Maronite Patriarch Beshara al-Rahi celebrated mass with exiled Lebanese on Wednesday as part of his controversial trip to Israel.
Hundreds of Lebanese Maronites came to Saint Peter's church in the village of Capernaum on the shores of the Sea of Galilee, where Christ is said to have delivered many of his most famous teachings.
But those who attended on Wednesday, a fragment of the thousands who fled across the border with Israeli forces in 2000 when Israel ended its 22-year occupation of Lebanon, said al-Rahi's historic visit would do little to change their circumstances.
Trained, financed and armed by Israel, the Christian South Lebanon Army (SLA) battled Palestinians and Hizbullah fighters during the occupation of southern Lebanon.
Many SLA veterans feel they have been abandoned by Israeli authorities in their adopted home, often working in low-paying factory, restaurant or cleaning jobs, but unable to return home for fear of retribution from Hizbullah and others who considered them traitors.
"The patriarch will not grant us anything," Boulous Nahra, originally from the town of Qlaiaa, told Agence France Presse, adding he would consider going home if the circumstances allowed.
"We never wanted to leave our country and the patriarch knows that," said Henry Al-Ghafri.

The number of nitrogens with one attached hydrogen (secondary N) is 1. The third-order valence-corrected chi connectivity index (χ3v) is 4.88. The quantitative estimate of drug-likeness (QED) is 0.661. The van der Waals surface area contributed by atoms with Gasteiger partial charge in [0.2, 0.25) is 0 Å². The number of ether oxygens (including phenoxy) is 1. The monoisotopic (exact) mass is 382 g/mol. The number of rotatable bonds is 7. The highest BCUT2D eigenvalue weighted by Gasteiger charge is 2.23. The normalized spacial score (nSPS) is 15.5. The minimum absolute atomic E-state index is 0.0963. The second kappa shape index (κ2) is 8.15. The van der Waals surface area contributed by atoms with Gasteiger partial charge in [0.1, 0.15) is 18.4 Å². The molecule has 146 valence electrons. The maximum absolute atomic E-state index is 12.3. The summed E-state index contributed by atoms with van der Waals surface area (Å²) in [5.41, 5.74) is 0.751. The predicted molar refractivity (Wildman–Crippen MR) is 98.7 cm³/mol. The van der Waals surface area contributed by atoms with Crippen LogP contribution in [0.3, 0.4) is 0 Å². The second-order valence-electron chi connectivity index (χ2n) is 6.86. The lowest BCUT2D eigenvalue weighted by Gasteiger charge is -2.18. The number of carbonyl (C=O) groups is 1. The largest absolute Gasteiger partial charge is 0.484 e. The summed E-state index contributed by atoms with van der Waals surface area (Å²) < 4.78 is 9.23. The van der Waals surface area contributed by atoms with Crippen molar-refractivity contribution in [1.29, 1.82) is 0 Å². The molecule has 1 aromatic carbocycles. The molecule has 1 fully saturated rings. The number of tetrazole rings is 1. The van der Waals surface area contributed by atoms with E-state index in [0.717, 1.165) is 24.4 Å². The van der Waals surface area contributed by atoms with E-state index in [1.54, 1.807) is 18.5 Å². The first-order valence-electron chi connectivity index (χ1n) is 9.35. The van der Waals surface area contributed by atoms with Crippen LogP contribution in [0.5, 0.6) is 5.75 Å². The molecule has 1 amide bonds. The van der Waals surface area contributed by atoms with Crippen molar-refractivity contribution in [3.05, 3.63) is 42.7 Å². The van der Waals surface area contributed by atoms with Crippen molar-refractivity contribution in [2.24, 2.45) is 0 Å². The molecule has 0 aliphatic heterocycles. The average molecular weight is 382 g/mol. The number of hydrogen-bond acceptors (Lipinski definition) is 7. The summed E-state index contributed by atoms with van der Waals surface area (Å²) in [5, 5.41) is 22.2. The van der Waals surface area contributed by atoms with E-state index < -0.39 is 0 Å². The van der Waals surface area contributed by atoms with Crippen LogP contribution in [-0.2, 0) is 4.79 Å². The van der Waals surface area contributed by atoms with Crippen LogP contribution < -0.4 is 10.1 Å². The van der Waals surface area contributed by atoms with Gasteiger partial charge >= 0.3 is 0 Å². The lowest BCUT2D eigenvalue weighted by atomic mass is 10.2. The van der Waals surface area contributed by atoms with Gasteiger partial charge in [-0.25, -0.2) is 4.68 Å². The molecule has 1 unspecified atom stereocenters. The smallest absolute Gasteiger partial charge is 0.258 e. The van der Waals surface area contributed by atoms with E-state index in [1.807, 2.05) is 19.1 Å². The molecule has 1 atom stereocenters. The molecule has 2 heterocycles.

"Israel is not our country, I want to return to Lebanon (but) a lot of people in Lebanon... have disowned us now," he added.
But Victor Nader, former commander of an SLA special forces unit, said he was content with his new life.
"We are very happy here and my son is serving in the Israeli army," he said.
Al-Rahi came to Israel earlier in the week to join a brief visit by Pope Francis.
The Maronite Patriarch was condemned by media close to Hizbullah, which said travelling to arch-enemy Israel would be a "sin".
Lebanon remains technically at war with Israel and bans its citizens from entering the Jewish state.
But Maronite clergy are permitted to travel to Israel to minister to the estimated 10,000 faithful there.
Earlier on Wednesday al-Rahi visited the derelict Israeli Christian village of Kufr Bir'im, near the Lebanese border, whose inhabitants were evicted by the Israeli army in 1948, six months after Israel was established, and never allowed to return.
The same happened in the nearby village of Iqrit, and al-Rahi vowed to help the Christians of both places, who now live in nearby towns and cities, to reclaim their homes.
"We will work through the Vatican and lobby the pope until the world hears your case," he said.
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